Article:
Explore The NRA Universe Of Websites

APPEARS IN News

Spokane Police To Use Suppressors To Protect Hearing

Monday, October 16, 2017

Spokane Police To Use Suppressors To Protect Hearing

Suppressors, the firearm accessory called a “silencer” by those who wish to see them remain tightly regulated, have become a sort of boogeyman for those wishing to control and limit access to both guns and suppressors. In spite of the widespread vilification of the devices, the Spokane, Wash., Police Department has chosen to equip every single AR-15 within their responsibility with a suppressor to protect the hearing of their officers and bystanders.

Most people likely don’t consider hearing safety to be a primary concern for law-enforcement officers. But it is of great concern to the officers and any civilians that may be near a firearm in use by the police. A suppressor doesn’t actually silence the gun; it merely muffles the sound and reduces muzzle flash. Lt. Rob Boothe, range master and lead firearm instructor for the Spokane Police Department, told The Spokesman Review that the accessory is analogous to a common car part: “It’s nothing more than like the muffler you put on your car.”

The Spokane PD has 181 service rifles in its inventory; using suppressors on them has the potential to reduce workers compensation claims and lawsuits from bystanders. The sound of a firearm’s discharge has been likened to the engine noise of a jet at takeoff. That’s a ton of noise for an unsuspecting bystander to withstand without proper warning.

Concerned citizens have raised questions about the amount of sound that is reduced by suppressors. The Occupational Safety and Health Administration sets the bar at which people experience hearing damage at 140 decibels, the discharge of the type of rifle used by Spokane PD measures at 152 decibels. The suppressor in use by SPD reduces that to 134 decibels—just under the OSHA safety level. The sound emitted from those rifles will still be louder than that of a chainsaw.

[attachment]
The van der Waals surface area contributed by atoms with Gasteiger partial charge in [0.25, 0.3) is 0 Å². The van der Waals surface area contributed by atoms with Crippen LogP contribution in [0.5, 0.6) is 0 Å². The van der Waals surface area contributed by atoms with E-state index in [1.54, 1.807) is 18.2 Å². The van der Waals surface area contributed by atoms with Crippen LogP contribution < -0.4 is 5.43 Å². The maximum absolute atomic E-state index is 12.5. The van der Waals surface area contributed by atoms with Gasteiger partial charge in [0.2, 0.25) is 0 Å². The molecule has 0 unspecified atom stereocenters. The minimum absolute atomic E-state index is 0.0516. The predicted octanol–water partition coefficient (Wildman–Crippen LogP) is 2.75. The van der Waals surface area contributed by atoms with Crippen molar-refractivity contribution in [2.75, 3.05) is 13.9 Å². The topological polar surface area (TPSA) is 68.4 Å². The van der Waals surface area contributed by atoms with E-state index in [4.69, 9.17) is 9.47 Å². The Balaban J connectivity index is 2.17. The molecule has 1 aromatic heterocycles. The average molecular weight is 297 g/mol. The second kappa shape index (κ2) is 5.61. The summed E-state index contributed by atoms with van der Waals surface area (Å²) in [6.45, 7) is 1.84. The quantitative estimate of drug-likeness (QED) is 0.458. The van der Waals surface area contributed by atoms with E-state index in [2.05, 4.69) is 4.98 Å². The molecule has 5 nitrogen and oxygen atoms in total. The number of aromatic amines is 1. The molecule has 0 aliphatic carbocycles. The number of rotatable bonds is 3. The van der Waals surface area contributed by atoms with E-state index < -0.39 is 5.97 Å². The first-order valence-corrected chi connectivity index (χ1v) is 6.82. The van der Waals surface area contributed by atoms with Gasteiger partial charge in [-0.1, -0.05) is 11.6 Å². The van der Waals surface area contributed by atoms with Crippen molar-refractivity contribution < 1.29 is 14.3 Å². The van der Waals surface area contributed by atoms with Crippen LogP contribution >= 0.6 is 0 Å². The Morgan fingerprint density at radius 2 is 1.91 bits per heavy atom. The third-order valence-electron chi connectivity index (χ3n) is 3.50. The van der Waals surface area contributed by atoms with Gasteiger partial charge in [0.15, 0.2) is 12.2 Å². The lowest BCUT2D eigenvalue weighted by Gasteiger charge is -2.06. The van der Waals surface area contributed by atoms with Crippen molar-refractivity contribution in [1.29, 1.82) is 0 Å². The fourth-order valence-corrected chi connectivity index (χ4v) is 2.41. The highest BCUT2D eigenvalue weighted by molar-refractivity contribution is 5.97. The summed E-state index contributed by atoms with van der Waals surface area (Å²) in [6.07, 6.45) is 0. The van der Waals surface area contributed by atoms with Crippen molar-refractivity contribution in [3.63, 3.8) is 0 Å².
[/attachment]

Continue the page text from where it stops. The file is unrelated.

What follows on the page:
The Spokane PD has 181 service rifles in its inventory; using suppressors on them has the potential to reduce workers compensation claims and lawsuits from bystanders. The sound of a firearm’s discharge has been likened to the engine noise of a jet at takeoff. That’s a ton of noise for an unsuspecting bystander to withstand without proper warning.

This action not only makes sense, it’s recommended by the Bureau of Alcohol Tobacco, Firearms and Explosives (ATF). ATF waives the $200 tax that is required of individuals seeking to purchase a suppressor and expedites the requests of law enforcement agencies.

“There’s this Hollywood mystique,” Boothe said, explaining why more civilians don't support the use of suppressors. The current furor over proposed legislative changes that would make suppressors easier to purchase is nothing more than fearmongering by individuals who haven’t taken the time to inform themselves on what the device can and cannot do. A suppressor cannot “silence” a firearm. It can only reduce the sound and muzzle flash, and suppress the concussive impact of each shot.

Boothe went on to properly categorize suppressors, describing them as “an OSHA-approved noise-reduction device.” He’s right; this truly is a safety issue. According to B. Gil Hormanwriting at americanrifleman.org, “The second element of a firearm's report is the pressure wave created by the rapid expansion of propellant gases produced when a cartridge's powder charge ignites.” Horman goes on to describe the “bang” that routinely associated with gunfire: “As these hot, fast-moving gases collide with the cool, slow-moving air around the muzzle of the gun, they produce the familiar ‘bang’ associated with shooting. It's this portion of a gun’s noise that suppressors are designed to reduce.” This lessens the thud or pounding noise to the ears and chest of those near the discharging weapon. Again, the use of suppressors is to increase the safety of the user and any persons nearby.

Spokane PD plans to do an informational outreach program to apprise the public of the reasons for the suppressor purchases and benefits of their use. Suppressor use is not, and has never been, about making guns silent to shield the public from their use. It’s about protecting the hearing of shooters, whether law enforcement officers or average citizens.

BY Stacy Washington